Exploring the Controversial Case of 2023

Davina Murray, discredited lawyer who married Liam Reid, fails to resume her profession.


In the controversial case of Davina Murray and Liam Reid, two people’s lives have been changed forever. This case has captivated the public as it brings up questions about justice and morality.

Exploring the controversial case of davina murray and liam reid


An Auckland lawyer who was struck off for bringing contraband into jail for her convicted murderer client—whom she subsequently married—failed to resume her legal career.


Davina Reid claims the Lawyers and Conveyancers Disciplinary Tribunal’s denial “reflects the inherent bias” it has “towards criminal barristers” and will appeal.


Liam reid and davina reid (nee murray). Photo / herald graphic


She also alleges bias against “any lawyer of Maori descent”.

Reid, then Davina Murray, was sentenced to 50 hours of community service in the District Court for smuggling a smartphone, cigarettes, and a lighter to Liam Reid.




Liam Reid was sentenced to life for raping and murdering deaf lady Emma Agnew in Christchurch in 2007 and raping, attempted murder, and robbery of a 21-year-old student in Dunedin nine days later.


Reid was disbarred by the Attorneys and Conveyances Disciplinary Tribunal after her smuggling conviction.


She told NZME she had requested to be reinstated as a lawyer and solicitor earlier this year.


She told the tribunal last month she had worn a “veil of shame” long enough and should be allowed to practice law again.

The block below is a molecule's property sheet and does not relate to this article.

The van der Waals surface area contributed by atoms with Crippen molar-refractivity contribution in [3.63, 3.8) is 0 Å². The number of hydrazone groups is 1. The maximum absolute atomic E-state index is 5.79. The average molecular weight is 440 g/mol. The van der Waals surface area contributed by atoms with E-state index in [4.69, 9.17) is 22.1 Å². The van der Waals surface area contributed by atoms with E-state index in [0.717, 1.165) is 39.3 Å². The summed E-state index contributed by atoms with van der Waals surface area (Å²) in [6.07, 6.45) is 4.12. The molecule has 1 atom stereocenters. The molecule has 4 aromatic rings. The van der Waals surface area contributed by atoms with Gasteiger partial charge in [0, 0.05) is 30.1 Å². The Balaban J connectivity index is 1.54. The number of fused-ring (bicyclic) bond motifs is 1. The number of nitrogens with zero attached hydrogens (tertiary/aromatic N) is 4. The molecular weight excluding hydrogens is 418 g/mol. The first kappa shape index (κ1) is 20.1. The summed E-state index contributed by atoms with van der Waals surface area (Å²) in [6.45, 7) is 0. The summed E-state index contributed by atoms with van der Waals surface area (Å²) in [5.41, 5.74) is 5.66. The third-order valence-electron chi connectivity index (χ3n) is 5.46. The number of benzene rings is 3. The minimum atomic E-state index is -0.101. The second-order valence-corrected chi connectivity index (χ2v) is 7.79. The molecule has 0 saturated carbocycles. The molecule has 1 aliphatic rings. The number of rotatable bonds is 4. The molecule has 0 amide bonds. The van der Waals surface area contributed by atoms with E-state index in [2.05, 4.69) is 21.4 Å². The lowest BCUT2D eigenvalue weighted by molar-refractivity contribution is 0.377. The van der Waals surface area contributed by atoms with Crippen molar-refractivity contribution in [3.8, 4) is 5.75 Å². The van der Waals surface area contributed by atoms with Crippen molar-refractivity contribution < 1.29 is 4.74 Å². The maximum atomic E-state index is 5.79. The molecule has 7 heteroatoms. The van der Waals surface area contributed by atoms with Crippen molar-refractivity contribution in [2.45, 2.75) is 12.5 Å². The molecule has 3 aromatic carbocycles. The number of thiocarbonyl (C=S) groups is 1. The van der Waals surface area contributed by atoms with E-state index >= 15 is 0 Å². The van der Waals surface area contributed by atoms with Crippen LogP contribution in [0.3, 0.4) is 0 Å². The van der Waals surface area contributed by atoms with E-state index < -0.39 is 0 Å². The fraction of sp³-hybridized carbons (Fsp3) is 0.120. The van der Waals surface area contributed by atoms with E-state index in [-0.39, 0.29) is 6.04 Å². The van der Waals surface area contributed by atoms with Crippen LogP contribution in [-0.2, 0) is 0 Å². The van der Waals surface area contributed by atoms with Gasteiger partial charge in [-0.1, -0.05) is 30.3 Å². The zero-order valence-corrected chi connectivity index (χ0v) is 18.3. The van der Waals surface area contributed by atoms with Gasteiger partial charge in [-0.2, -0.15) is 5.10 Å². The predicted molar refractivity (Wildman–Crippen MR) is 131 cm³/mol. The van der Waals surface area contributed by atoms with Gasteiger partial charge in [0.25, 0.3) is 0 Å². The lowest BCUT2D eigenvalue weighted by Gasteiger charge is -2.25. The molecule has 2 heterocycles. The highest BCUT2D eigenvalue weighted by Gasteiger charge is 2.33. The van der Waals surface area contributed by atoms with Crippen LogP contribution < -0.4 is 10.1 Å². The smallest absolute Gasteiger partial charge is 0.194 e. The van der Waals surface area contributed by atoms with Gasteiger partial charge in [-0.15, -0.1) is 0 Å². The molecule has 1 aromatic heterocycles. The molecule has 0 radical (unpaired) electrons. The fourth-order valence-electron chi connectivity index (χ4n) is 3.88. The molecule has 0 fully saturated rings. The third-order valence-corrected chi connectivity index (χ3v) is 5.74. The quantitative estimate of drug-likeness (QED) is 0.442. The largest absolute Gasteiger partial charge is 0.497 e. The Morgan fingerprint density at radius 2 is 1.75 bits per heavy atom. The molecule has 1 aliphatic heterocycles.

Reid told the tribunal she felt being struck from the bar was “manifestly unjust” and that her offending was minor enough to be covered by the Clean Slate Act.

She was employed by Te Whānau O Waipareira – an Auckland-based Māori support service and said if she was readmitted to the bar she would become the organisation’s sole in-house lawyer.

Reid informed the Herald of the tribunal’s ruling after receiving it from the tribunal.

The statement said, “Redemption is possible: the legislative clause provides restoration.”

The Tribunal must determine whether an applicant is now “fit and suitable” to be accepted in petitions for restoration after strike-off. The shadow has it vanished?

Reid’s actions in bringing the things to the killer in jail, according to the Tribunal, constituted a “gross violation of trust.”

The document said, “And a misuse of her privileged status as a lawyer.”

Ironically, Ms. Reid’s breach has directly contributed to ongoing barriers for prisoners to contact their attorneys, despite the fact that she claims to want to fight for the underprivileged.

Lawyers must wait longer to enter prisons due to search requirements. In prison interviews, clients and counsel are now typically separated by physical barriers.

This has a serious adverse effect on the legal profession and the clients that lawyers represent.

James Reid, Liam. Image by NZME

The Tribunal also noted that this was not Reid’s first run-in with trouble.

Before her conviction, there had been “three other adverse disciplinary findings.”

She once “falsely accused two Correctional officials of collaborating” to put the goods she sneaked into jail on her now-husband, according to her prior behavior.

The tribunal stated, “Something she knew was false, was reprehensible, especially for a lawyer.”


Two of her prior disciplinary problems involved close relationships with two different men.

She represented that guy in relationship property processes, but when their close connection ended, she sent his ex-wife—who was separately represented—confidential information.


“That was the initial charge from that connection.